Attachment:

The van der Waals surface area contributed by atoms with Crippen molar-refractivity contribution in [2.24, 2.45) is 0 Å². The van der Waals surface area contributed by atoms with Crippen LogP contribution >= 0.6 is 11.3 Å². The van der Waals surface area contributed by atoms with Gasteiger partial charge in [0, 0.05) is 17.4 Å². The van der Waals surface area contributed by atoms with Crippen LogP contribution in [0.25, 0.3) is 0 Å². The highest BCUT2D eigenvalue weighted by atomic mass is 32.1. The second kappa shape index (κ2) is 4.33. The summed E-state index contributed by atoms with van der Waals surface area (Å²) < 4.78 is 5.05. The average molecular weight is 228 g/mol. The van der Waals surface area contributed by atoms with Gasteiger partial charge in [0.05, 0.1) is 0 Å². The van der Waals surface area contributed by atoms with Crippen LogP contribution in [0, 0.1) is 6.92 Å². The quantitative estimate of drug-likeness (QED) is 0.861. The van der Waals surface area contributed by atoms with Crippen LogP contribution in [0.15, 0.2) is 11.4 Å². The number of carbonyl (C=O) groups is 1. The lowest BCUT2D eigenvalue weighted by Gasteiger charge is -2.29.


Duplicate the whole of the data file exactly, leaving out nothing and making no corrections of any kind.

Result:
The van der Waals surface area contributed by atoms with Crippen molar-refractivity contribution in [2.24, 2.45) is 0 Å². The van der Waals surface area contributed by atoms with Crippen LogP contribution >= 0.6 is 11.3 Å². The van der Waals surface area contributed by atoms with Gasteiger partial charge in [0, 0.05) is 17.4 Å². The van der Waals surface area contributed by atoms with Crippen LogP contribution in [0.25, 0.3) is 0 Å². The highest BCUT2D eigenvalue weighted by atomic mass is 32.1. The second kappa shape index (κ2) is 4.33. The summed E-state index contributed by atoms with van der Waals surface area (Å²) < 4.78 is 5.05. The average molecular weight is 228 g/mol. The van der Waals surface area contributed by atoms with Gasteiger partial charge in [0.05, 0.1) is 0 Å². The van der Waals surface area contributed by atoms with Crippen LogP contribution in [0, 0.1) is 6.92 Å². The quantitative estimate of drug-likeness (QED) is 0.861. The van der Waals surface area contributed by atoms with Crippen LogP contribution in [0.15, 0.2) is 11.4 Å². The number of carbonyl (C=O) groups is 1. The lowest BCUT2D eigenvalue weighted by Gasteiger charge is -2.29.